Arduino + C++: "Quick Start" with VS2008 Express


I updated the Interfacing with Software Wiki page with a much easier out-of-the-box start using Visual Studio 2008 Express Edition to communicate with Arduino over serial. It has been a long time since I wrote a low-level program, thus, it would have taken me forever get serial communications working. For those that don't want to spend any money, and aren't software savvy, this is probably the quickest way to start hacking with serial communications.

It's located here:

I do just reference an existing Arduino sketch in the steps, but in the future I'll create a stand alone example. It took me about 15 minutes (after installing VS2008 ) to get this working. I'm sure you can replace "C++" with any other .NET supported language and it'll work fine. I think I might experiment with doing this through a webservice.

I will be looking to expand this page:

So that you can create, edit, compile, debug and burn code to the Arduino. The idea is you will be able to create a solution with two projects in it: PC side and Arduino side. This way should provide a much lower "cost to entry" to full hacking capability of the newest users!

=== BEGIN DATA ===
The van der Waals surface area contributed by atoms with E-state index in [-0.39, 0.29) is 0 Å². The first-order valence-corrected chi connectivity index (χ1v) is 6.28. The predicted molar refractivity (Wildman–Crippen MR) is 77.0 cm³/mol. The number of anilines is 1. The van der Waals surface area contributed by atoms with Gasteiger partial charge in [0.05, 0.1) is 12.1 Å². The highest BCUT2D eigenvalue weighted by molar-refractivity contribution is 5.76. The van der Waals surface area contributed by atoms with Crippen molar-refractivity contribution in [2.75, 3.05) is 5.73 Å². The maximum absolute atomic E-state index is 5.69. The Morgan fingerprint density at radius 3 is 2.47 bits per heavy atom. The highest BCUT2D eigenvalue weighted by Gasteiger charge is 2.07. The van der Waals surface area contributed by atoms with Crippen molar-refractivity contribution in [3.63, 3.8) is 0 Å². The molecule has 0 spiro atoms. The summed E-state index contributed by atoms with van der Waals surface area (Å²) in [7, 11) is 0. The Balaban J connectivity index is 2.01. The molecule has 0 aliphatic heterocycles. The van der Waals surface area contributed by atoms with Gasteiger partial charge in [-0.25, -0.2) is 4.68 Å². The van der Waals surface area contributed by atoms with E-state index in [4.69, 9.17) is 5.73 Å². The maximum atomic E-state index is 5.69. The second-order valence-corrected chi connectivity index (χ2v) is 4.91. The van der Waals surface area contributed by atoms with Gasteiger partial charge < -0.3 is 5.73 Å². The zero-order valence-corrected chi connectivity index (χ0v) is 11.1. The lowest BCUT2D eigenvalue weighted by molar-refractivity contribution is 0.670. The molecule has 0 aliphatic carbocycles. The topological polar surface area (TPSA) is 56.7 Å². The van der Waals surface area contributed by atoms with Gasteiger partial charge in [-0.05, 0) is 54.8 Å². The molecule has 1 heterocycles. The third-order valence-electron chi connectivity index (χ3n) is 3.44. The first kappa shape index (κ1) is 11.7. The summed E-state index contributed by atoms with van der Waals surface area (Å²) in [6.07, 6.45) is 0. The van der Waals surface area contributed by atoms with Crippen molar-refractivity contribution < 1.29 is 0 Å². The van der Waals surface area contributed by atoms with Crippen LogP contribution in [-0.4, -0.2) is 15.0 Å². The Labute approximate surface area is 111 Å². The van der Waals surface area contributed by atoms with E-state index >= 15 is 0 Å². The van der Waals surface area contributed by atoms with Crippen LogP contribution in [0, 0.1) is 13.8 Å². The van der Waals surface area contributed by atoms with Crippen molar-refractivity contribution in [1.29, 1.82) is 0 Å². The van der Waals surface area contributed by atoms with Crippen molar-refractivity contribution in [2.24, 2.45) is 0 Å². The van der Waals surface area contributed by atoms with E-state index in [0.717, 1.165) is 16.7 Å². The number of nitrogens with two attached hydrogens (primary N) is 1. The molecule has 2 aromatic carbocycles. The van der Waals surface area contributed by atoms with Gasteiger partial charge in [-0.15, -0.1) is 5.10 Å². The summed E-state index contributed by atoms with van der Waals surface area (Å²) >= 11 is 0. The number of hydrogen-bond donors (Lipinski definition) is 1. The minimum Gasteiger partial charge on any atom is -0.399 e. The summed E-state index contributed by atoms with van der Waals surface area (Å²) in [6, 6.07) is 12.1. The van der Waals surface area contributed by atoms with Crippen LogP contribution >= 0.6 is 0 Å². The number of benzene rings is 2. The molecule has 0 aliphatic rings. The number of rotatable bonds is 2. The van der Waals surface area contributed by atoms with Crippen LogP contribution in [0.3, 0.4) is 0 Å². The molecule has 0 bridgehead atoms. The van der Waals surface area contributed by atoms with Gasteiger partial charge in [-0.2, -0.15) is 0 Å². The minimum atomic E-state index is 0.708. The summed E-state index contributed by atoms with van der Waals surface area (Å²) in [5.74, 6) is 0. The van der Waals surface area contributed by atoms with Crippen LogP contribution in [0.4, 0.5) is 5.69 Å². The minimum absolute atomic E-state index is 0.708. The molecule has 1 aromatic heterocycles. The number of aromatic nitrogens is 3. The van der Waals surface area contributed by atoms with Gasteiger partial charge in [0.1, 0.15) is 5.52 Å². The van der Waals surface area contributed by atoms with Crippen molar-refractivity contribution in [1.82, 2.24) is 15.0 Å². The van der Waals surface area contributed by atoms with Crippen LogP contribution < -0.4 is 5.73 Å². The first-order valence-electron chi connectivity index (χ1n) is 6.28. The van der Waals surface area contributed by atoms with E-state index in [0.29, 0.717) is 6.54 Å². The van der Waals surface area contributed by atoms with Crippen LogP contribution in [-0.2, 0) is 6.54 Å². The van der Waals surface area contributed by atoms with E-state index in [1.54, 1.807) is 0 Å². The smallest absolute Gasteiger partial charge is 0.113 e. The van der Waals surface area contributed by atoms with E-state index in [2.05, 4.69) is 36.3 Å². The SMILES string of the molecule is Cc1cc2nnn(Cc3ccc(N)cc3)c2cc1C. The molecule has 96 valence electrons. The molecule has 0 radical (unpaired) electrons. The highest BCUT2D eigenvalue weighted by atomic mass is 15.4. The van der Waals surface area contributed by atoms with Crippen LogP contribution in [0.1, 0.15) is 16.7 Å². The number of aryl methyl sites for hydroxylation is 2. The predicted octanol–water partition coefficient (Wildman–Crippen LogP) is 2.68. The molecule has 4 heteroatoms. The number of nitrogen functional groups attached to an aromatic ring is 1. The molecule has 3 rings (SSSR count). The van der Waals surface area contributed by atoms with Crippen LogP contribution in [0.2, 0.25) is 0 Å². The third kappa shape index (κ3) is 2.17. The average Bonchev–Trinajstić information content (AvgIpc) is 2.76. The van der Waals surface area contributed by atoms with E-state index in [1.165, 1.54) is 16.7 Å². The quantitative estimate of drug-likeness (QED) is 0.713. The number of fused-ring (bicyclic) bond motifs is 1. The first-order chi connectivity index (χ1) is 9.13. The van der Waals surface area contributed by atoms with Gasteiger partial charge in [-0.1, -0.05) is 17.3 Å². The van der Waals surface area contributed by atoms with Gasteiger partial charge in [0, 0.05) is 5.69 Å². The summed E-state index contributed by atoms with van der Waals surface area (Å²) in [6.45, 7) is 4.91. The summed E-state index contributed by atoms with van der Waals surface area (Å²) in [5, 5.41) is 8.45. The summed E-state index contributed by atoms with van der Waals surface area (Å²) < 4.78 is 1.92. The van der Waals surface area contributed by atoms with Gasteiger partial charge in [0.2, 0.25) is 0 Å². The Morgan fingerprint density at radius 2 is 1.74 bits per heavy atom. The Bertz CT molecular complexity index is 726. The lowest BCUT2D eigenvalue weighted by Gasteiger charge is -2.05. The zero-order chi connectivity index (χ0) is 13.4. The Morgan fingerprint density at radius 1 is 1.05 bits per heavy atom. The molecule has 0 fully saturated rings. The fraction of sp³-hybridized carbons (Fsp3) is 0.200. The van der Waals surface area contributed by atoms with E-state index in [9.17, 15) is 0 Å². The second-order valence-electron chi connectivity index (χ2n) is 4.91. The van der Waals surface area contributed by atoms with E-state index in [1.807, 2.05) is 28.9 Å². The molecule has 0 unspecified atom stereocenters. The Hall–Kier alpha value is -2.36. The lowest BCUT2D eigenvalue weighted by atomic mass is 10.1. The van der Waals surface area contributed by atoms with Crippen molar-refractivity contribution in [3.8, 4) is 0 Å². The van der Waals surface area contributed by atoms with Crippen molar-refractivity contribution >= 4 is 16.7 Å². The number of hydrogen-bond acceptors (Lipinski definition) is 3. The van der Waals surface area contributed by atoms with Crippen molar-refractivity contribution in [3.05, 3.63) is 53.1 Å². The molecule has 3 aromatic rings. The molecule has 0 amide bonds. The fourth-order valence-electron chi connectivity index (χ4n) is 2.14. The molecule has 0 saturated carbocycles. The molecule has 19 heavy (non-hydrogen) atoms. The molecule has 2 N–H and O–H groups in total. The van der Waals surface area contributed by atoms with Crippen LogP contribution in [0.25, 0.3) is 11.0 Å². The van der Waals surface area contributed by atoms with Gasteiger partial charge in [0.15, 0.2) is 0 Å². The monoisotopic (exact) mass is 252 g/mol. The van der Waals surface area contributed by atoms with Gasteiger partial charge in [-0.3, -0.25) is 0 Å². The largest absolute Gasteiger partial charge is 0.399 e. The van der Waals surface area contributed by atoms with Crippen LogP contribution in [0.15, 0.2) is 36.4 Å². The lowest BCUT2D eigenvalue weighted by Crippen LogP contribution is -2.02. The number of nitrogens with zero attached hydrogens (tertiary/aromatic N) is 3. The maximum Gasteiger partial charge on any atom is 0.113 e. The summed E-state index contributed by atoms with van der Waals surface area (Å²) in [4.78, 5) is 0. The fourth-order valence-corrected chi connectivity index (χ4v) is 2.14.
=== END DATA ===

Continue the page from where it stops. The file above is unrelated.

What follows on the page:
Here is a very brief outline of the steps: - Download and Install Visual Studio 2008 C++ Express Edition - Create a CLR "Windows Form" Project - Add Serial Port interface for your board - Create controls on the form and send the data to serial port. - Create Arduino code to receive data

Quite neat! I look forward to trying this once I get back in front of my computer. However, I noticed that your example was for a GUI windows app. Do I have to do anything if I want to incorporate your code into a program that doesn't have any interface at all, or can I just use the header and cpp files (i.e. without adding a component from the toolbox)?

No, I guess it doesn't work without the Windows Form. On the other hand, I don't program much C++, so I don't really understand how I should be using it. Could you post a quick code snippet for using it as pure compiled C code, instead of linking it to a button component?

His code is based around a GUI (Windows Forms application), but I believe that both the command-line style applications and the Windows Forms applications are .NET supported, meaning I think you can do the same with the command-line. It would take a very slight bit of tweaking, but you follow essentially the same steps - make a new project (not Windows Forms), drag on the Serial Port handler, and use the 3 lines he told you to copy and paste to hook on to the proper port and send a message. You'll probably want to wait for user input before running the command though.

Are you planning on expanding the functionality to include reading from the Arduino as well? I'm going to experiment with that, let me know if you get anything to work well. Thanks so much!